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Fried Chicken

To many persons, fried chicken—or, rather, sautÚd chicken, as it should be called—is very appetizing. Chicken may be fried whole, but usually it is cut up, and when this is done it serves to better advantage. Likewise, the method of preparation is one that adds flavor to young chicken, which would be somewhat flavorless if prepared in almost any other way.


Frying is not a difficult cookery process. To prepare chickens, which should be young ones, for this method of preparation, draw, clean, and cut them up in the manner previously explained. When they are ready, wash the pieces and roll them in a pan of flour, covering the entire surface of each piece. Then, in a frying pan, melt fat, which may be chicken fat, bacon fat, part butter, lard, or any other frying fat that will give an agreeable flavor. When the fat is thoroughly hot, place in it the pieces of floured chicken and sprinkle them with salt and pepper. As soon as the pieces have browned on one side, turn them over and brown on the other side. Then reduce the heat, cover the frying pan with a tight-fitting lid, and continue to fry more slowly. If, after 25 or 30 minutes, the meat can be easily pierced with a fork, it is ready to serve; if this cannot be done, add a small quantity of hot water, replace the cover, and simmer until the meat can be pierced readily. To serve fried chicken, place the pieces on a platter and garnish the dish with parsley so as to add to its appearance.

Gravy for Fried Chicken

If desired, brown gravy may be made and served with fried chicken. After the chicken has been removed from the frying pan, provided an excessive amount of fat remains, pour off some of it. Sprinkle the fat that remains with dry flour, 1 tablespoonful to each cupful of liquid that is to be used, which may be milk, cream, water, or any mixture of the three. Stir the flour into the hot fat. Heat the liquid and add this hot liquid to the fat and flour in the frying pan. Stir rapidly so that no lumps will form, and, if necessary, season with more salt and pepper to suit the taste.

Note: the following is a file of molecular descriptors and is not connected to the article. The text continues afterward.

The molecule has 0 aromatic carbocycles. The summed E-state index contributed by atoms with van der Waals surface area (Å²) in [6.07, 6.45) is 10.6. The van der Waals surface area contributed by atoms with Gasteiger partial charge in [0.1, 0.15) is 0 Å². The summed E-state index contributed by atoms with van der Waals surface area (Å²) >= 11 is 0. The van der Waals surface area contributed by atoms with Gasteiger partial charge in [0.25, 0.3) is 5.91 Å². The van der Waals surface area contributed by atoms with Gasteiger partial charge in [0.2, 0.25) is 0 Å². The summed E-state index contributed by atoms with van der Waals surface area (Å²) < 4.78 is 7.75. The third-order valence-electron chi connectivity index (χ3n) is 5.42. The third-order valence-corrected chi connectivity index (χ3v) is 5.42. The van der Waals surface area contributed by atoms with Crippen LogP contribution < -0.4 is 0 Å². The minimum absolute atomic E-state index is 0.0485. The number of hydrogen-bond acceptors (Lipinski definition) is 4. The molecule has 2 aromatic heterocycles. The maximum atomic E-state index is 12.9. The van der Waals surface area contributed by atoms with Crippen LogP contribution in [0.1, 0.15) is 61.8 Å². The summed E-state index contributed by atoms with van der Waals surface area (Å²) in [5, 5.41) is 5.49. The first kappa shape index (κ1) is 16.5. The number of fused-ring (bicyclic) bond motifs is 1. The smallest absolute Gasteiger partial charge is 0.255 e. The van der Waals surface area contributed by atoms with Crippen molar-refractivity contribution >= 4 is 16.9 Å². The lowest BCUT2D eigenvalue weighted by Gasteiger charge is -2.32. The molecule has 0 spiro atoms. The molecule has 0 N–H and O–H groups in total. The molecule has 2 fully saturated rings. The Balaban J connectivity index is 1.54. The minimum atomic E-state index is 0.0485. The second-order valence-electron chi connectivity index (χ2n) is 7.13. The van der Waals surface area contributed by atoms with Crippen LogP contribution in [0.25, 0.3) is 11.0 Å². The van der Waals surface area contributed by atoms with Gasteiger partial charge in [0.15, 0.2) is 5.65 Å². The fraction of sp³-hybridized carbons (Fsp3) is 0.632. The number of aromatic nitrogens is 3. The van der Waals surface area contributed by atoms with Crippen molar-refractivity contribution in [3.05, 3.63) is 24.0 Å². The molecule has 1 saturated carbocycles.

Gravy may also be made in this manner: Stir cold liquid slowly into the flour in the proportion of 1 tablespoonful of flour to 1 cupful of liquid, which may be milk, cream, water, or any mixture of the three. Add the cold liquid and flour to the frying pan containing a small amount of fat in which the chicken was fried. Stir rapidly until the gravy has thickened and there are no lumps.

Very often the giblets, that is, the liver, heart, and gizzard of chicken, are used in making gravy. For example, the giblets may be cooked in water until they are tender and then sautÚd in butter to serve, and when this is done the water in which they were cooked may be used for making gravy. Again, if it is not desired to eat them in this way, they may be chopped fine and added to gravy made from the fat that remains from frying.


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Woman's Institute Library of Cookery, Volume 3.

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